2100 Dorchester Avenue, Dorchester, MA 02124 617-296-4000
The Vein Center at Carney Hospital provides evaluation and treatment for patients with symptomatic varicose veins. Problems with varicose veins range from pain and swelling to the more complicated problem of blood pooling within the vein as a result of weakened valves. Our team of board-certified surgeons evaluate the problem and then recommends non-invasive treatments.
Thomas O'Donnell, Jr., MD is internationally recognized for his work in the management of venous disease. He continues to be a key contributor to developing techniques to evaluate and treat vein related problems including endovenous ablation, a minimally invasive technique to treat symptomatic varicose veins.
Gregory Kechejian, MD has extensive experience in the evaluation and management of a variety of venous disorders including varicose veins, leg swelling/pain and chronic foot/leg wounds.
The Vein Center is located in the hospital's Copeland Surgical Center.
Spider veins and varicose veins are commonly confused, but the treatment and payment for these two vascular problems are quite different and it is therefore very important to understand the difference. Spider veins occur when the blood vessels just below the surface of the skin dilate and cause the veins to be easily seen. These veins can be unsightly but are not harmful unless the blood vessels bleed. The treatment of spider veins is considered a cosmetic procedure. Varicose veins occur when a vein is dilated or its valves are damaged, causing the blood to flow in the wrong direction (away from the heart) and resulting in the pooling of blood and swelling of the vein. The most common site of varicose veins is in the calf muscle of the leg. Severe varicose veins are referred to as chronic venous insufficiency, symptoms of which include aching pain, leg fatigue and leg heaviness. Varicose veins adversely affect one’s health if untreated because they may cause ulcerations which are difficult to treat.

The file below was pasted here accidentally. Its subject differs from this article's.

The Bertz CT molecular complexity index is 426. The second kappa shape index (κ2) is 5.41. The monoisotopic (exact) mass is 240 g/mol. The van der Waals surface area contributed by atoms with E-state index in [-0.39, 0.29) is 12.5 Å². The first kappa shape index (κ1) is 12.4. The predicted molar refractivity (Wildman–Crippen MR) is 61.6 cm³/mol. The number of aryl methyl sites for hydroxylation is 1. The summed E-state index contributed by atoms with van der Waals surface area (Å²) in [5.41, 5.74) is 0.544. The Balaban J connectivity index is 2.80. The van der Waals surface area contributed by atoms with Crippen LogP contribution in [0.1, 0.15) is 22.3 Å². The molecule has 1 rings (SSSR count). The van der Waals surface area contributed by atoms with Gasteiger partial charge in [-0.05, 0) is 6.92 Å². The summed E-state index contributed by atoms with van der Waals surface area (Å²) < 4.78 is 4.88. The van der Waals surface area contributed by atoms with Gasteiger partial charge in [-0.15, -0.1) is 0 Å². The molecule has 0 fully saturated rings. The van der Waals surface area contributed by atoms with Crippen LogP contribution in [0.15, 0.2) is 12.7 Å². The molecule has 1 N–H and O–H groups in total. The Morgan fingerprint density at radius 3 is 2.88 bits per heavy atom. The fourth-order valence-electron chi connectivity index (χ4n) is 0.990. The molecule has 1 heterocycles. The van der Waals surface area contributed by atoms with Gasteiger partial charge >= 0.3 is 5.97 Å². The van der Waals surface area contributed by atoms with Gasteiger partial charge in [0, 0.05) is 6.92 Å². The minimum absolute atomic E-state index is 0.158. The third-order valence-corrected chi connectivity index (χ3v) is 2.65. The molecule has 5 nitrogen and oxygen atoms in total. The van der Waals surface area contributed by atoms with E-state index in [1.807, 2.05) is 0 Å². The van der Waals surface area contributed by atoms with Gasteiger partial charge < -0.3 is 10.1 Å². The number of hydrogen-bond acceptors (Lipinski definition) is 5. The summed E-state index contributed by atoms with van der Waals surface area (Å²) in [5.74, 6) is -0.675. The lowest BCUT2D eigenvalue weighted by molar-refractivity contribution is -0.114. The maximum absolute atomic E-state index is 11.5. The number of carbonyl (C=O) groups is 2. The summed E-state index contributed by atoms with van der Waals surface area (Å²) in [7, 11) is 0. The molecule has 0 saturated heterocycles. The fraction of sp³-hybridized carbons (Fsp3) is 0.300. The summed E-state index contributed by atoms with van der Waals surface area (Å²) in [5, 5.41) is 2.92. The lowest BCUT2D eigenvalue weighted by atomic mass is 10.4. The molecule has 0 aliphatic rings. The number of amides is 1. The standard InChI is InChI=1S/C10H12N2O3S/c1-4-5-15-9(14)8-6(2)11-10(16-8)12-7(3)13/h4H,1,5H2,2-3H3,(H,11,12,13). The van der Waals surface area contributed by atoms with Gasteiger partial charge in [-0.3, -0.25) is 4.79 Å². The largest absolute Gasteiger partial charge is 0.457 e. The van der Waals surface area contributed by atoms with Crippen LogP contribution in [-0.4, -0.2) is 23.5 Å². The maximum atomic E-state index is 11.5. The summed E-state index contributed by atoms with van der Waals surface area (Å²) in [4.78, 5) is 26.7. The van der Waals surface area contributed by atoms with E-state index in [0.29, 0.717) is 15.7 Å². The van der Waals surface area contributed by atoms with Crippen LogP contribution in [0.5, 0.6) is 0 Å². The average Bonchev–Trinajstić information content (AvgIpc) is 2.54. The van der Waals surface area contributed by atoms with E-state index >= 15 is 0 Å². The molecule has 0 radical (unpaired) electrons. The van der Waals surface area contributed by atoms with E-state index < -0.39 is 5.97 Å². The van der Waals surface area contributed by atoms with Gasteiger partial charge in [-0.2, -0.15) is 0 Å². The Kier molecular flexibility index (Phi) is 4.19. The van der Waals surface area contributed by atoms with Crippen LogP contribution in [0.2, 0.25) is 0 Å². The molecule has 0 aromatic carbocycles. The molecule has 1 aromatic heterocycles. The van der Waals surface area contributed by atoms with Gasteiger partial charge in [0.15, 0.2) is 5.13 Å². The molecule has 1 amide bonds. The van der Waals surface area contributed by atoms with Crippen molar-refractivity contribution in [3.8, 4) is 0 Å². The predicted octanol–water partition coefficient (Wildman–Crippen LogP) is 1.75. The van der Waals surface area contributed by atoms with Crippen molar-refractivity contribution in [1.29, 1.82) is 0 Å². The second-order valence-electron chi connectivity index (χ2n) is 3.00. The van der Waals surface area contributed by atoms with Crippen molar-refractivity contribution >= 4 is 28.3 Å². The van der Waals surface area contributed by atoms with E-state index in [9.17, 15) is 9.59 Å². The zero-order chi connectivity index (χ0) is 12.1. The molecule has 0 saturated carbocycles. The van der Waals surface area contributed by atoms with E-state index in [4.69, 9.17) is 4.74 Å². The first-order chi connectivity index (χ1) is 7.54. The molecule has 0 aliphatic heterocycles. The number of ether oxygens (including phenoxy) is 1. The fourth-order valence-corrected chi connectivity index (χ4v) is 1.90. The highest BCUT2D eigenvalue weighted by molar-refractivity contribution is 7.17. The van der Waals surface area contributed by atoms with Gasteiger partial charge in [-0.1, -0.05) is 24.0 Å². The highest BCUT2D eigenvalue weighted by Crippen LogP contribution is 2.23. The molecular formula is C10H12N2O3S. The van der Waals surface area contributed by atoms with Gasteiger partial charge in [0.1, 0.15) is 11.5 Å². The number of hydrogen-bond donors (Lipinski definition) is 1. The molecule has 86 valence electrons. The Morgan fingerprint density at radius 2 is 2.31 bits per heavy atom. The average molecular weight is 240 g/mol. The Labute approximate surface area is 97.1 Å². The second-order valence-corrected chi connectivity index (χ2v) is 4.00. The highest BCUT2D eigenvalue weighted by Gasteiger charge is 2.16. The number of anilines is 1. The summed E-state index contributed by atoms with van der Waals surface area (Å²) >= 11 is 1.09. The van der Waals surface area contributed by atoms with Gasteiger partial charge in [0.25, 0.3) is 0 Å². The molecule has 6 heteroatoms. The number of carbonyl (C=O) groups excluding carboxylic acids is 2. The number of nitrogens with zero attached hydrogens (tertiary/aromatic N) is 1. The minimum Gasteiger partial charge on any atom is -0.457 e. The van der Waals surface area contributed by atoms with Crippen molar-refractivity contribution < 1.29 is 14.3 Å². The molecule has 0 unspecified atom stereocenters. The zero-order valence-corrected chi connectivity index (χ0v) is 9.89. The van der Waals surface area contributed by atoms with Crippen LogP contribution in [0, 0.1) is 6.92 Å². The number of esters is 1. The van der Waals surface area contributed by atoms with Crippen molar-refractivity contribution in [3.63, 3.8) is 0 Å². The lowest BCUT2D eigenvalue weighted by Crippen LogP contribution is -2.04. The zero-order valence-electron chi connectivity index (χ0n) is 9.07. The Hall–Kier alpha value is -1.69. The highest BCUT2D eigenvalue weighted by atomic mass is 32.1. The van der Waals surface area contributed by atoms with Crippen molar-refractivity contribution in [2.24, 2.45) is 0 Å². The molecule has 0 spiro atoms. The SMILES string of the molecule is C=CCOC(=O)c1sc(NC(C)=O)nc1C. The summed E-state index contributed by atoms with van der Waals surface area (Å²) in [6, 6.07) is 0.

Varicose vein treatment begins with non-invasive duplex ultrasound which allows the surgeons to construct an individualized treatment for the patient’s specific problem. The duplex ultrasound specifically allows the surgeons to understand where exactly the vein needs to be corrected as well as detecting blood flow abnormalities. After the duplex ultrasound the surgeon with construct an individualized treatment using a minimally invasive procedure called endovenous ablation. Endovenous ablation erases the main vein in the thigh (the saphenous vein) with either radiofrequency or laser energy which cause the vein walls to shrivel up. During this procedure you will be under oral sedation and local anesthesia to help you relax and reduce pain.
No overnight stay in the hospital is required for this treatment and you may return home soon after the procedure, however, you must wait one to two days to resume normal activities. Some bruising and slight pain may occur. The pain can be treated with over the counter medicine. You may see results beginning immediately after the procedure, or it may take one to two weeks to see results. Your doctor may instruct you to wear elastic stockings, elevate your legs, walk daily, avoid strenuous exercise for one to two weeks, avoid hot environments, and avoid immediate air travel.
Spider veins are treated with a procedure called sclerotherapy which involves injecting a chemical into the blood vessel with a very small needle. The chemical causes inflammation which results in the walls of the blood vessel sticking together and no longer being able to hold blood. This treatment is relatively painless and may only cause a small burning or stinging feeling.
Sclerotherapy treatment can be completed in a short office visit and you may return to your normal activities immediately after treatment. Do not expect the spider veins to disappear immediately, they may take up to 12 weeks to disappear and in rare cases they may need to be treated multiple times. Sometimes blood can become trapped in the treated spider veins, if this occurs your physician can remove it with a small puncture. Your doctor may instruct you to wear compression socks, elevate your legs, walk daily, avoid strenuous activity, avoid hot environments, protect the treated area from sun exposure, and avoid immediate air travel.